Mar 31, 2023
Argentina May Import As Much As 10 million Tons of Soybeans
Author: Michael Cordonnier/Soybean & Corn Advisor, Inc.
This year's soybean production in Argentina is going to be the worst in two decades forcing Argentine crushers to import soybeans to meet their commitments for soybean meal and soybean oil. The 2022/23 Argentina soybean crop could be in the range of 25-26 million tons compared to the 43 million tons produced last year. Argentina may import as much as 10 million tons of soybeans in 2023 and Brazil could supply as much as half of Argentina's imports.
Traditionally, the majority of Argentina's soybean imports come from Paraguay. The soybeans are barged down the Parana River to crushers and export facilities near Rosario, Argentina. Since the crushers and exporters are generally one in the same, the soybeans from Paraguay may be crushed or loaded directly onto ocean going vessels.
Brazil produced a record soybean crop in 2022/23, so there are soybeans available for export to Argentina. Normally, Brazil exports approximately 300,000 tons of soybeans to Argentina annually, but that could be as high as 5 million tons or more in 2023 because Paraguay probably will not have enough supply to fill Argentina's needs. Paraguay's 2022/23 soybean production is estimated at 9-10 million tons.
Soybean crushers in Argentina have already booked vessels of Brazilian soybeans from ports on the Amazon River and more are expected. Much of Argentina's soybean imports from Brazil will come from the Port of Murtinho in the state of Mato Grosso do Sul. From the port, the soybeans would be barged down the Paraguay Rive through Paraguay to where the river joins with the Parana River in northern Argentina. From that point, it is a straight shot south to the crushers at Rosario.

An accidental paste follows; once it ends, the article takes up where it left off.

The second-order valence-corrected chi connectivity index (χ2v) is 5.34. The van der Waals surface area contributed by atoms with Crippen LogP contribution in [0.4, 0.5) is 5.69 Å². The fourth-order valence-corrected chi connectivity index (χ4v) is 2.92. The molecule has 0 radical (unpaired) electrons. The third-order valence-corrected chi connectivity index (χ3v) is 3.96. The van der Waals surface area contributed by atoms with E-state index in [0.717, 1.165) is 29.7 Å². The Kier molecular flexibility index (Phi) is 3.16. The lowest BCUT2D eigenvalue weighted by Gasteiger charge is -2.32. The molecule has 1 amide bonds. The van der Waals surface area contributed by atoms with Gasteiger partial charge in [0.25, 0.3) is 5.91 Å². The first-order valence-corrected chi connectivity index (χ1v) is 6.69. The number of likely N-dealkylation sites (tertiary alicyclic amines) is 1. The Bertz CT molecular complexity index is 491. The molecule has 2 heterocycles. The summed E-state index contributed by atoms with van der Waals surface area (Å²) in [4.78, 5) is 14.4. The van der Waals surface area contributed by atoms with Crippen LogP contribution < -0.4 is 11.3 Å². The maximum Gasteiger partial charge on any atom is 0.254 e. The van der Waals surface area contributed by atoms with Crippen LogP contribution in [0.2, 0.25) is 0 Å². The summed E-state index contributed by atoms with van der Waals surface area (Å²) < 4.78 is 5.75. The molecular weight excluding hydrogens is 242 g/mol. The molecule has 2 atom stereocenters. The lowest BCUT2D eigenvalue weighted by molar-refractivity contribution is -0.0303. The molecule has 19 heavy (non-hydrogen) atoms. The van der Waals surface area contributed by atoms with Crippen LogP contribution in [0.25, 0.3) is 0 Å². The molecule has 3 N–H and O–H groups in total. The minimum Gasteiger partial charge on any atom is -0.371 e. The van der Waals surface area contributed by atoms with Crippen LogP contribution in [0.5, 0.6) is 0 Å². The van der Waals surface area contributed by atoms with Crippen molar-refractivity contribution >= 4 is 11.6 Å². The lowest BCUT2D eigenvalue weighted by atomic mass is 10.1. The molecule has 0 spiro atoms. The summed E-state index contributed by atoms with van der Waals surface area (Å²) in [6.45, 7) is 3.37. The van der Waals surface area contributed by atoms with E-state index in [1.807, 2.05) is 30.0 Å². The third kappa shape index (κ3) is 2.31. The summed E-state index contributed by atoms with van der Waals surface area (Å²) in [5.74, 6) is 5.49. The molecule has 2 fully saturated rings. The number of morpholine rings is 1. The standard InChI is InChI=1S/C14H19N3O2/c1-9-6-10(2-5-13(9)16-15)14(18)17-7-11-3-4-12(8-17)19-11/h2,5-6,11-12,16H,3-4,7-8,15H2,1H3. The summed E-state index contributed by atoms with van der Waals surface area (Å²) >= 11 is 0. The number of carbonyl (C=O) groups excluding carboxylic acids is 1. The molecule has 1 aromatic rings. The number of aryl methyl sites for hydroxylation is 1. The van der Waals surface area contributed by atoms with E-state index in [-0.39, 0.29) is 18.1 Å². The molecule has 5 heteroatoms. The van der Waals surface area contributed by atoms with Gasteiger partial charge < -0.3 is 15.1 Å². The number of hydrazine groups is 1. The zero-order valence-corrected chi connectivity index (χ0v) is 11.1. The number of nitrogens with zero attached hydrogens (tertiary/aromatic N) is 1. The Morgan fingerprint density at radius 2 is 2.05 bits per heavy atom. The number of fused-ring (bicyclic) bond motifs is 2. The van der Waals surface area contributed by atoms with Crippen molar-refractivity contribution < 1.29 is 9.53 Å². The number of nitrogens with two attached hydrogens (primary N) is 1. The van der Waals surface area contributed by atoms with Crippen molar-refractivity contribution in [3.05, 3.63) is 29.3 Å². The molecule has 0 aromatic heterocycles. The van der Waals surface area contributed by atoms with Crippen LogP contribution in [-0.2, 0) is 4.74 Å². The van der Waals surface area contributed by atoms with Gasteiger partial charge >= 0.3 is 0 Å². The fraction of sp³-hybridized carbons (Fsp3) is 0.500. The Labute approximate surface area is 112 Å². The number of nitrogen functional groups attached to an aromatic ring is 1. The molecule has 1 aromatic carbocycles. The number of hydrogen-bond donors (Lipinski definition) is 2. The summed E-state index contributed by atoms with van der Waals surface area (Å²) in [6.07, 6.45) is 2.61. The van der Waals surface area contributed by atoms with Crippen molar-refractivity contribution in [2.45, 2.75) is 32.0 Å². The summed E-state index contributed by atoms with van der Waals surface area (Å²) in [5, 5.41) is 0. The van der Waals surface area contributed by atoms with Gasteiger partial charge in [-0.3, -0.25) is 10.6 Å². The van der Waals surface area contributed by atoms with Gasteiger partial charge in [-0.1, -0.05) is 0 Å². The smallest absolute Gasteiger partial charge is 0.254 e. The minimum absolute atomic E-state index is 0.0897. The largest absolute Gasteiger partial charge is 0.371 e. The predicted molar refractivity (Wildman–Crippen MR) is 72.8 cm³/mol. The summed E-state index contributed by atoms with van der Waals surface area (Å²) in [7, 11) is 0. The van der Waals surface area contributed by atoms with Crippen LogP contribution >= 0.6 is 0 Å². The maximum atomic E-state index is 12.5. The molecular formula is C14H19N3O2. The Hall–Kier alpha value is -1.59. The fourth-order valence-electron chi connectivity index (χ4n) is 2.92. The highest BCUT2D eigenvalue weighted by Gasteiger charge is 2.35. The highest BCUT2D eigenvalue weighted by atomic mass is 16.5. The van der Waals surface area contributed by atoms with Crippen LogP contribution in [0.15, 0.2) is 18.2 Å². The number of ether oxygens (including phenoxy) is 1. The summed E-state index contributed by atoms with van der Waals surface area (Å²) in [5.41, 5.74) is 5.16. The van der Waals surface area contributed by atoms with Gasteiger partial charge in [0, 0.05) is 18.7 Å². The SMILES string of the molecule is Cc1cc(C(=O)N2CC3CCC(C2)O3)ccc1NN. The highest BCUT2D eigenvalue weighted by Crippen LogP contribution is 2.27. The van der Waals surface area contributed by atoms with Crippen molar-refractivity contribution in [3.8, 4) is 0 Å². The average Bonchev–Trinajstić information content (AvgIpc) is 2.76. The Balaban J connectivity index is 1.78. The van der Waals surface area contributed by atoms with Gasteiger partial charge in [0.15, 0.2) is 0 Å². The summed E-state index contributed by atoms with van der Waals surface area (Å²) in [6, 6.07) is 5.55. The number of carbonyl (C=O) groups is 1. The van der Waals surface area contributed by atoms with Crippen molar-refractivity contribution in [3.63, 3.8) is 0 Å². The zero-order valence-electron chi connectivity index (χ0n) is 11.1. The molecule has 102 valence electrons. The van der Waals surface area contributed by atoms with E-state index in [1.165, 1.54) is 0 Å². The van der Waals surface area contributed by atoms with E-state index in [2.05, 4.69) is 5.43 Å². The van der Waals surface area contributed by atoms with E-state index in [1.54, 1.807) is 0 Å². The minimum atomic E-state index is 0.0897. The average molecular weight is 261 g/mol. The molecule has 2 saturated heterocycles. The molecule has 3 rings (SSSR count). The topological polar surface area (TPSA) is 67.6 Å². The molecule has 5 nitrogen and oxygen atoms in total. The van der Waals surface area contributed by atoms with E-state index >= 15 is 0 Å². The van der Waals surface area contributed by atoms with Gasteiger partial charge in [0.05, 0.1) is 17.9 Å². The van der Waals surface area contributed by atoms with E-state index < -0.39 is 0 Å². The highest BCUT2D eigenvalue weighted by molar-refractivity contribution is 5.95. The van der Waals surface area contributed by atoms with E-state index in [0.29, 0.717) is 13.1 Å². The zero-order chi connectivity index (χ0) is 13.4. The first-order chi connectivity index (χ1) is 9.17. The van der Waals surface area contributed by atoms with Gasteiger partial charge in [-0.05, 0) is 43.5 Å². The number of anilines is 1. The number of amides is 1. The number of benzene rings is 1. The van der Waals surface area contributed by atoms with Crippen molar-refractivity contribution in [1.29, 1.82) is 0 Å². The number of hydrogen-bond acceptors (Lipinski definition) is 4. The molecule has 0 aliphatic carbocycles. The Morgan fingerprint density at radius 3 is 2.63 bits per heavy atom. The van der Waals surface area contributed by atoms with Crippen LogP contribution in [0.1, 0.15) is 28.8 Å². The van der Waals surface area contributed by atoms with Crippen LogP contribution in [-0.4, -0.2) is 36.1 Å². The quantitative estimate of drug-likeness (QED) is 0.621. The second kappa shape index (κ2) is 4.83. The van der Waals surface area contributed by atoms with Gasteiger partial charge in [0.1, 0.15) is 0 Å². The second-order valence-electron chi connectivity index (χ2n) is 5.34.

Bolivia and Uruguay could also supply smaller volumes of soybeans to Argentina.
Additionally, farmers in Argentina are expected to be very slow sellers of their soybeans while they wait for improved prices or another "soybean dollar" program where they can sell their soybeans at a preferred exchange rate which would be significantly above the official rate. Inflation in Argentina is approximately 100%, so farmers want to hold onto their grain as long as possible as a hedge against inflation. This slow selling by the farmers could also drive imports.